An awful lot of health studies track a small group of people—say a hundred or so—over a short period of time—say, from a few weeks to a year. Those studies can be useful, but if you want really powerful data, what you need is a large cohort to study for decades. Incidentally, Cardiff University has an impressively large group. Their Caerphilly Cohort Study tracked, published in PLOS One, includes a staggering 2,235 men aged thirty-five to sixty-nine tracked over the course of thirty-five years, with the aim to examine the relationship between healthy behaviours, chronic disease, and cognitive decline.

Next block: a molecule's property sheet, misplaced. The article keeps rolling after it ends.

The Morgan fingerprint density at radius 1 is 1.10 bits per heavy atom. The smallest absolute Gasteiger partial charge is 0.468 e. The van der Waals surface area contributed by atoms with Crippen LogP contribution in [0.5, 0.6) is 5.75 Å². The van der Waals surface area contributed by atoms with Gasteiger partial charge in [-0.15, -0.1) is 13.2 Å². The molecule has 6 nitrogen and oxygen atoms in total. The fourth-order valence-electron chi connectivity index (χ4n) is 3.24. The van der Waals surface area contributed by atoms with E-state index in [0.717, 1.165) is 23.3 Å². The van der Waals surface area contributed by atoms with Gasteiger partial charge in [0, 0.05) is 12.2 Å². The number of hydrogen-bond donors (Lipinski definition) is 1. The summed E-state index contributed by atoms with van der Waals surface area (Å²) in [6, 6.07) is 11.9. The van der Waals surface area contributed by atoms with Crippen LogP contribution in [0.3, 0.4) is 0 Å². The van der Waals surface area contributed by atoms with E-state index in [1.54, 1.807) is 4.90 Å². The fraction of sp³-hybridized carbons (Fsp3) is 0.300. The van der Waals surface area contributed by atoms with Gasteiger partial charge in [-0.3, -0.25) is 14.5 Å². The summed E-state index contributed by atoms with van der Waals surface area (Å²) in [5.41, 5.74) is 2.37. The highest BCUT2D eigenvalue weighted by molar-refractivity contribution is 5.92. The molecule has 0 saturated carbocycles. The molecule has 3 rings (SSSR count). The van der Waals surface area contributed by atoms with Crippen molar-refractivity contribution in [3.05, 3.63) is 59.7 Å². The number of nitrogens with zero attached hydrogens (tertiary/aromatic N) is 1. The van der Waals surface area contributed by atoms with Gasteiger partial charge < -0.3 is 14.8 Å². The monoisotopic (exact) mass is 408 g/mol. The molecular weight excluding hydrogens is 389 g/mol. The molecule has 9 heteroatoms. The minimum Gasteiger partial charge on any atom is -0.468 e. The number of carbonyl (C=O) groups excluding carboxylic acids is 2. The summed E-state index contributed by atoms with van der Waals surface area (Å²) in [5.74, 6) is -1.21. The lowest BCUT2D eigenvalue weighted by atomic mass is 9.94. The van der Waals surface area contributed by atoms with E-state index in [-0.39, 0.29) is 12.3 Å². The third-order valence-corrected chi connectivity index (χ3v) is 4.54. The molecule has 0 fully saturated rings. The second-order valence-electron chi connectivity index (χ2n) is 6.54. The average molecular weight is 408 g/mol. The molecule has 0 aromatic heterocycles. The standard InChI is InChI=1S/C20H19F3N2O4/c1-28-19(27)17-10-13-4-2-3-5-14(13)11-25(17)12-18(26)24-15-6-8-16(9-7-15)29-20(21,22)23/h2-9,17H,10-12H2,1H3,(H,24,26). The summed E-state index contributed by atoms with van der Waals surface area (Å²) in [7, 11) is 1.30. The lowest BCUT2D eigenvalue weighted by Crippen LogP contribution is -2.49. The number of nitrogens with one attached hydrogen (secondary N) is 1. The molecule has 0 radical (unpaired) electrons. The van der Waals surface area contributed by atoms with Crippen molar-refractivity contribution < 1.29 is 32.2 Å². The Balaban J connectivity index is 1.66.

What they found is fairly simple in theory, but not often put into practice. If a man followed four of five healthy behaviours—maintain a low body weight, keep alcohol intake low, don’t smoke, exercise regularly, and keep a healthy diet—he could expect a sixty per cent decline in dementia and other cognitive impairments compared to other men his age, along with seventy per cent less chance of diabetes, heart disease, and stroke.
So, pick a vice, but remember: you only get one.